What then is the answer? Basim Karim is desperately worried about his elderly father, and his brothers and sisters, who are stranded like hundreds of thousands of other refugees on Iraq's border with Turkey. They have not been allowed to cross the border, but do not consider themselves safe in Iraq while the Islamic State is still on the rampage. Stranded where they are, in the desert, they have no water or medical supplies or even tents to sleep in. "We are a peaceful people," he told me. "We just want basic human needs." A refugee camp under U.N. auspices on Turkish territory could keep them alive during this hot, bloody summer.

Basim did not say it, but the defeat of the Islamic State will also require force. Washington's airstrikes may hold back the terrorists' advance on Erbil, but it seems likely that some kind of assistance will also be needed for the Kurdish peshmerga, who have proven less capable than anticipated against this new and ruthless enemy. Despite their setbacks, and the problematic context of ongoing Kurdish disputes with the Iraqi government in Baghdad, the peshmerga are the only viable forces on the ground that could turn back the terrorist tide. The United States has experienced only setbacks when it has sought to involve itself in Middle Eastern wars; but it has largely succeeded when it has instead chosen to give its backing to forces already on the ground. In this case, it has a ready-made and known ally with which it can work. If it fails to do so, the United States risks letting the Islamic State grow to a point where no regional power will feel able to confront it.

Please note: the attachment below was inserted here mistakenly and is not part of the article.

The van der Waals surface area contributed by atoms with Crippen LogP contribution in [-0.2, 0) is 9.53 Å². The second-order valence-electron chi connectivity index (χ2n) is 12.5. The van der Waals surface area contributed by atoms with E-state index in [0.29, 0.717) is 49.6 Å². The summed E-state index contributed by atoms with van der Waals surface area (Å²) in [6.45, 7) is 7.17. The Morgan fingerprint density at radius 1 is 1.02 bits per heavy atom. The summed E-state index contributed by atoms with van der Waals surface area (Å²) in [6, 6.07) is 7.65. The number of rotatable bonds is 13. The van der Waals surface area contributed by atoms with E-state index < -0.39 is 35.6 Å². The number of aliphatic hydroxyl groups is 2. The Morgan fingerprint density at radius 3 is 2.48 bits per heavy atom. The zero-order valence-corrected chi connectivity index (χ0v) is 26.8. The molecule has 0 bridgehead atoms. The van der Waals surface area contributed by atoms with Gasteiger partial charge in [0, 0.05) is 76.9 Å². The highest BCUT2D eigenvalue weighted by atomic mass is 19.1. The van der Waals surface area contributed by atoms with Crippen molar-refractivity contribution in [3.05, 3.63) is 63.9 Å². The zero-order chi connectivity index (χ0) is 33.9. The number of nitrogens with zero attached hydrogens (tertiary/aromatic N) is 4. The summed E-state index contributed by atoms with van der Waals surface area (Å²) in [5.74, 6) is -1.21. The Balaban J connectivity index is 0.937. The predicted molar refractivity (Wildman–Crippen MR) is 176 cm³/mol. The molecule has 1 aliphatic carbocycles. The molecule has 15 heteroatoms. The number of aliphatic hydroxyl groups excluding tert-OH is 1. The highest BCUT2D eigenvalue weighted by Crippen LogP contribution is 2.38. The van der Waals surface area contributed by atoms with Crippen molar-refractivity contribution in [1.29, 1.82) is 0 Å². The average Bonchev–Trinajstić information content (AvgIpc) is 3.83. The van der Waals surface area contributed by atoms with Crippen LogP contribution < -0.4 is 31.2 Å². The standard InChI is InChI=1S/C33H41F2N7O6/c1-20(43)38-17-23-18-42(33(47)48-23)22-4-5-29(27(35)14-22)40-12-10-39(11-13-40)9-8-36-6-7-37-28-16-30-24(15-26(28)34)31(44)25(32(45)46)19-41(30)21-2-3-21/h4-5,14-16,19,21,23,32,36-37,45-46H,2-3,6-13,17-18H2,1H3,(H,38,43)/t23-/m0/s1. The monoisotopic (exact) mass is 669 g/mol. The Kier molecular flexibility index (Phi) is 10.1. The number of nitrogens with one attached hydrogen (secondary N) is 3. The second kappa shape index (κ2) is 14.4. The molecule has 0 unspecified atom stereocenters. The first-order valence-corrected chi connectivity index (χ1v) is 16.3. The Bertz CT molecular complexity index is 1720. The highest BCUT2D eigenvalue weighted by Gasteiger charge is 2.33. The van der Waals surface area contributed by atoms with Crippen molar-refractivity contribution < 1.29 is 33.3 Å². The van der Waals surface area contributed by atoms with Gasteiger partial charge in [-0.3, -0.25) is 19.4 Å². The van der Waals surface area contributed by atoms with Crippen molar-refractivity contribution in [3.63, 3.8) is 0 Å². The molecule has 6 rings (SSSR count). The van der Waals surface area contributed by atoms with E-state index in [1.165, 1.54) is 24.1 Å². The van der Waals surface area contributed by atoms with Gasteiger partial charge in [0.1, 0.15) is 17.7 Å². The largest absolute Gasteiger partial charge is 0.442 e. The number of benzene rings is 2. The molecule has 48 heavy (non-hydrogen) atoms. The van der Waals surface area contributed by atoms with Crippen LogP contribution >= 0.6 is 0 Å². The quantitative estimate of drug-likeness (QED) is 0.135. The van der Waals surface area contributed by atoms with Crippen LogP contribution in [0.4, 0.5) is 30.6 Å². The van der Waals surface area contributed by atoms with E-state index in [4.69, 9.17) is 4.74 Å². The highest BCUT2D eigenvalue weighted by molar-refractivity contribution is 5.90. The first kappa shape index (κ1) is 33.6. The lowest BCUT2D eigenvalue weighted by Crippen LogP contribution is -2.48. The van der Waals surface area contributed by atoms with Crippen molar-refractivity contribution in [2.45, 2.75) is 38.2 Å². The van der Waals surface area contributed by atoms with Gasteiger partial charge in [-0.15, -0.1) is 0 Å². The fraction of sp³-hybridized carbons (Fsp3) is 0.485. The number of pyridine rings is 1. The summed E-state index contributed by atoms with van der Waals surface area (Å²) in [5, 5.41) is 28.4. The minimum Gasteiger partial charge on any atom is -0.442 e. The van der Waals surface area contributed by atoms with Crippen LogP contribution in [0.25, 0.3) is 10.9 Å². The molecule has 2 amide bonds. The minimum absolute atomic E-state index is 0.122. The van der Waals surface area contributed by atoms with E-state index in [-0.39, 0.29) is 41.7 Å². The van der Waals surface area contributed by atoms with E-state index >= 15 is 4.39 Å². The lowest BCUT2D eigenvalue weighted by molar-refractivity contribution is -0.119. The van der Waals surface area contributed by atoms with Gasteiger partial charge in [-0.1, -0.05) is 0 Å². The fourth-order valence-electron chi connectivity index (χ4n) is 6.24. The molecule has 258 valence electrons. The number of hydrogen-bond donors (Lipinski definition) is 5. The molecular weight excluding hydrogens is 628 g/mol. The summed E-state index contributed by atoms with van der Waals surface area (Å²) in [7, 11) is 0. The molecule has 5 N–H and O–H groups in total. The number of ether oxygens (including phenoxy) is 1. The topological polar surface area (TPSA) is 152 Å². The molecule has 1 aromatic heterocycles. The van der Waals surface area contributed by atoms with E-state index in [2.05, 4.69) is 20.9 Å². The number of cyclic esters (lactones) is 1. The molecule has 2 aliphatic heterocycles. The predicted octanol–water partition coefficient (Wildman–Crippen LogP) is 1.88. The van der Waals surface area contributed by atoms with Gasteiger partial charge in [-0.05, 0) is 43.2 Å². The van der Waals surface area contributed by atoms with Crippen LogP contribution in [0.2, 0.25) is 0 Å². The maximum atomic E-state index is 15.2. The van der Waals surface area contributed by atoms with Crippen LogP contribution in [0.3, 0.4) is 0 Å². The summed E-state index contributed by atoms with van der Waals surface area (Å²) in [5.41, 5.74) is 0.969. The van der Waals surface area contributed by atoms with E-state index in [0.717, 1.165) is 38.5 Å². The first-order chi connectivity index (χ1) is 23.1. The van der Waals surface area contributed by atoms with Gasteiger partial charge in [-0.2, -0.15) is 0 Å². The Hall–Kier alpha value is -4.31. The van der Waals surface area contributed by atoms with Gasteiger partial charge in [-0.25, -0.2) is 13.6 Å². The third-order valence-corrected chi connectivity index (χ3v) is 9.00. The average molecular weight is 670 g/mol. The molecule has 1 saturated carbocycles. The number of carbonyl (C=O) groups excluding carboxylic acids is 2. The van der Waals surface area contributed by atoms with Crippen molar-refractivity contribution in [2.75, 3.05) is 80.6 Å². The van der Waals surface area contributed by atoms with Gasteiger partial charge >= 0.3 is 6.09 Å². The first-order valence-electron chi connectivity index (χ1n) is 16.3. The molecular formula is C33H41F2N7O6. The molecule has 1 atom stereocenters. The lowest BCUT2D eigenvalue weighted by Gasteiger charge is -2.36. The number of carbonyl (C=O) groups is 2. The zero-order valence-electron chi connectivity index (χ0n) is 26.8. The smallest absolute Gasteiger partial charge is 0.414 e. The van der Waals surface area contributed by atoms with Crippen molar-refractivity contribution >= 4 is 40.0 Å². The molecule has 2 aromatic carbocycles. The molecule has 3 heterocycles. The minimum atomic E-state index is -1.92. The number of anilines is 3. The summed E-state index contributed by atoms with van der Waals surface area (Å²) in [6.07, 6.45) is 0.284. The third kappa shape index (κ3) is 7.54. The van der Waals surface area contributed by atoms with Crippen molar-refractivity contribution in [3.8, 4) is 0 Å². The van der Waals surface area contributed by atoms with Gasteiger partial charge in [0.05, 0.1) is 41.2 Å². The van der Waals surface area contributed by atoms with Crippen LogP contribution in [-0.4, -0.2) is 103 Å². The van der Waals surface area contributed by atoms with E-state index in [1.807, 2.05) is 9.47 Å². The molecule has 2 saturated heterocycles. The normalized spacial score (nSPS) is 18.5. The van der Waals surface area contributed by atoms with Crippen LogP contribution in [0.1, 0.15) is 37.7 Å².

The Middle East has sometimes before been seduced by movements which had the glamour of success. Nasserist nationalism in the 1950s grew bold from its successes against British colonialism; al Qaeda gained immensely from its association with the defeat of the Soviet Union in Afghanistan. Imagine if today the Islamic State were to add a perception of invincibility in the face of American bombs to its reputation for vicious brutality. Governments around the region might be forced to do deals with it, nervously buying the jihadists off rather than risking its vengeance. And its cruel acolytes would spread around the world.

The besieged Yazidis and Christians of Iraq feel now that this is their last stand. The world must make sure that, rather, it is the beginning of the end for the Islamic State.

SAFIN HAMED/AFP/Getty images

Argument

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Iran claims to be Palestine’s biggest proponent. So why has Tehran been silent on Gaza?